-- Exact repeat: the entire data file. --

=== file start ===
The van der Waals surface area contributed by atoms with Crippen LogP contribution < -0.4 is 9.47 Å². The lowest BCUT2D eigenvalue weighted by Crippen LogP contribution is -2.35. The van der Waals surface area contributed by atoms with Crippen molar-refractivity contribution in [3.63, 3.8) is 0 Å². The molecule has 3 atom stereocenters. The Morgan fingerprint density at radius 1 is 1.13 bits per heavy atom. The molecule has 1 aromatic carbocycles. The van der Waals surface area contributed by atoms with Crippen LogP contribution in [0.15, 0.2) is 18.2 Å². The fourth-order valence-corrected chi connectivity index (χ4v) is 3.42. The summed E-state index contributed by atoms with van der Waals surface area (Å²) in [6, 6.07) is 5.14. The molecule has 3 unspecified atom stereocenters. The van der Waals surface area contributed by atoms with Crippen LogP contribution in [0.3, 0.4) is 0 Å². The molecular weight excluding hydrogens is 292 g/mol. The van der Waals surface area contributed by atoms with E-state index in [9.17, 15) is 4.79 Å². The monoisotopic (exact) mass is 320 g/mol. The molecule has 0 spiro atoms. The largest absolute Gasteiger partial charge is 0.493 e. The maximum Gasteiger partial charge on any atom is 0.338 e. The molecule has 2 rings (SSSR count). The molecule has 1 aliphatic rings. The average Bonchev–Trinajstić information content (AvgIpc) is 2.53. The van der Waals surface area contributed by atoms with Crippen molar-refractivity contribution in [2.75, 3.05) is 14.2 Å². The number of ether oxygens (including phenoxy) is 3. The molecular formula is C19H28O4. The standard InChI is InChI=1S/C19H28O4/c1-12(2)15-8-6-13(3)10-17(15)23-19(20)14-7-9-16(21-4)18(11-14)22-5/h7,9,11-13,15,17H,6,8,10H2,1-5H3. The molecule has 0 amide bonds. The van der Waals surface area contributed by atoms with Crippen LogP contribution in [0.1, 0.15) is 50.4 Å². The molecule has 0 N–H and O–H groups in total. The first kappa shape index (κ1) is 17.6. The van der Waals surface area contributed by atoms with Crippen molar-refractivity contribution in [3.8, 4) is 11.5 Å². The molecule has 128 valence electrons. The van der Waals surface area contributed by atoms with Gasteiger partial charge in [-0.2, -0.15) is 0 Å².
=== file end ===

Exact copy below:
The van der Waals surface area contributed by atoms with Crippen LogP contribution < -0.4 is 9.47 Å². The lowest BCUT2D eigenvalue weighted by Crippen LogP contribution is -2.35. The van der Waals surface area contributed by atoms with Crippen molar-refractivity contribution in [3.63, 3.8) is 0 Å². The molecule has 3 atom stereocenters. The Morgan fingerprint density at radius 1 is 1.13 bits per heavy atom. The molecule has 1 aromatic carbocycles. The van der Waals surface area contributed by atoms with Crippen LogP contribution in [0.15, 0.2) is 18.2 Å². The fourth-order valence-corrected chi connectivity index (χ4v) is 3.42. The summed E-state index contributed by atoms with van der Waals surface area (Å²) in [6, 6.07) is 5.14. The molecule has 3 unspecified atom stereocenters. The van der Waals surface area contributed by atoms with Crippen LogP contribution in [0.3, 0.4) is 0 Å². The molecular weight excluding hydrogens is 292 g/mol. The van der Waals surface area contributed by atoms with E-state index in [9.17, 15) is 4.79 Å². The monoisotopic (exact) mass is 320 g/mol. The molecule has 0 spiro atoms. The largest absolute Gasteiger partial charge is 0.493 e. The maximum Gasteiger partial charge on any atom is 0.338 e. The molecule has 2 rings (SSSR count). The molecule has 1 aliphatic rings. The average Bonchev–Trinajstić information content (AvgIpc) is 2.53. The van der Waals surface area contributed by atoms with Crippen molar-refractivity contribution in [2.75, 3.05) is 14.2 Å². The number of ether oxygens (including phenoxy) is 3. The molecular formula is C19H28O4. The standard InChI is InChI=1S/C19H28O4/c1-12(2)15-8-6-13(3)10-17(15)23-19(20)14-7-9-16(21-4)18(11-14)22-5/h7,9,11-13,15,17H,6,8,10H2,1-5H3. The molecule has 0 amide bonds. The van der Waals surface area contributed by atoms with Crippen LogP contribution in [0.1, 0.15) is 50.4 Å². The molecule has 0 N–H and O–H groups in total. The first kappa shape index (κ1) is 17.6. The van der Waals surface area contributed by atoms with Crippen molar-refractivity contribution in [3.8, 4) is 11.5 Å². The molecule has 128 valence electrons. The van der Waals surface area contributed by atoms with Gasteiger partial charge in [-0.2, -0.15) is 0 Å².